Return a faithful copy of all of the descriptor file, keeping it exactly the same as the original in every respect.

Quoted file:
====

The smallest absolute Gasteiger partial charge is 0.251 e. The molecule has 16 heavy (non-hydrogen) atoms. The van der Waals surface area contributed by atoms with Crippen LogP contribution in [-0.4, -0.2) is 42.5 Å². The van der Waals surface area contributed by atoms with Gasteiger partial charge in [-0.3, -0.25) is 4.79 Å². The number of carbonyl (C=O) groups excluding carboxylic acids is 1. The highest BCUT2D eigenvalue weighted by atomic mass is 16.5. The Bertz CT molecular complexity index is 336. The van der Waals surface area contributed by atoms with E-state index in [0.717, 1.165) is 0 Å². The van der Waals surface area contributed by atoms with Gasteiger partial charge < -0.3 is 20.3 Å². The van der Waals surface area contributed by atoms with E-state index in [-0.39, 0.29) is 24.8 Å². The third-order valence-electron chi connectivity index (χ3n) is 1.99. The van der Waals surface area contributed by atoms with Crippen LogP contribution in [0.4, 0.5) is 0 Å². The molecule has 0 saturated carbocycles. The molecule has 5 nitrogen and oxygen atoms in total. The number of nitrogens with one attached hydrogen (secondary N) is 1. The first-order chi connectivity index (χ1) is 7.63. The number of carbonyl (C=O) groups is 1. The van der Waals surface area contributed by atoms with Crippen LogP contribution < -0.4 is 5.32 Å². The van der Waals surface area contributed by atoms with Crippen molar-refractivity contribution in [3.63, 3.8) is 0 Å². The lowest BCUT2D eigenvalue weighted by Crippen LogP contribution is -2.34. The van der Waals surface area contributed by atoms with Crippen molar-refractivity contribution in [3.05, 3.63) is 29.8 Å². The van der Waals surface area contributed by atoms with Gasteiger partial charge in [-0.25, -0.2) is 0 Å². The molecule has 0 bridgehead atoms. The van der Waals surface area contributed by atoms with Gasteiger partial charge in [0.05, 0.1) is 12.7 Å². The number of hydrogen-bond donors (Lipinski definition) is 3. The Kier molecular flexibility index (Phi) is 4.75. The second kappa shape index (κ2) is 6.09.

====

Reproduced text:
The smallest absolute Gasteiger partial charge is 0.251 e. The molecule has 16 heavy (non-hydrogen) atoms. The van der Waals surface area contributed by atoms with Crippen LogP contribution in [-0.4, -0.2) is 42.5 Å². The van der Waals surface area contributed by atoms with Gasteiger partial charge in [-0.3, -0.25) is 4.79 Å². The number of carbonyl (C=O) groups excluding carboxylic acids is 1. The highest BCUT2D eigenvalue weighted by atomic mass is 16.5. The Bertz CT molecular complexity index is 336. The van der Waals surface area contributed by atoms with E-state index in [0.717, 1.165) is 0 Å². The van der Waals surface area contributed by atoms with Gasteiger partial charge < -0.3 is 20.3 Å². The van der Waals surface area contributed by atoms with E-state index in [-0.39, 0.29) is 24.8 Å². The third-order valence-electron chi connectivity index (χ3n) is 1.99. The van der Waals surface area contributed by atoms with Crippen LogP contribution in [0.4, 0.5) is 0 Å². The molecule has 0 saturated carbocycles. The molecule has 5 nitrogen and oxygen atoms in total. The number of nitrogens with one attached hydrogen (secondary N) is 1. The first-order chi connectivity index (χ1) is 7.63. The number of carbonyl (C=O) groups is 1. The van der Waals surface area contributed by atoms with Crippen LogP contribution < -0.4 is 5.32 Å². The van der Waals surface area contributed by atoms with Crippen molar-refractivity contribution in [3.63, 3.8) is 0 Å². The lowest BCUT2D eigenvalue weighted by Crippen LogP contribution is -2.34. The van der Waals surface area contributed by atoms with Crippen molar-refractivity contribution in [3.05, 3.63) is 29.8 Å². The van der Waals surface area contributed by atoms with Gasteiger partial charge in [-0.25, -0.2) is 0 Å². The molecule has 0 bridgehead atoms. The van der Waals surface area contributed by atoms with Gasteiger partial charge in [0.05, 0.1) is 12.7 Å². The number of hydrogen-bond donors (Lipinski definition) is 3. The Kier molecular flexibility index (Phi) is 4.75. The second kappa shape index (κ2) is 6.09.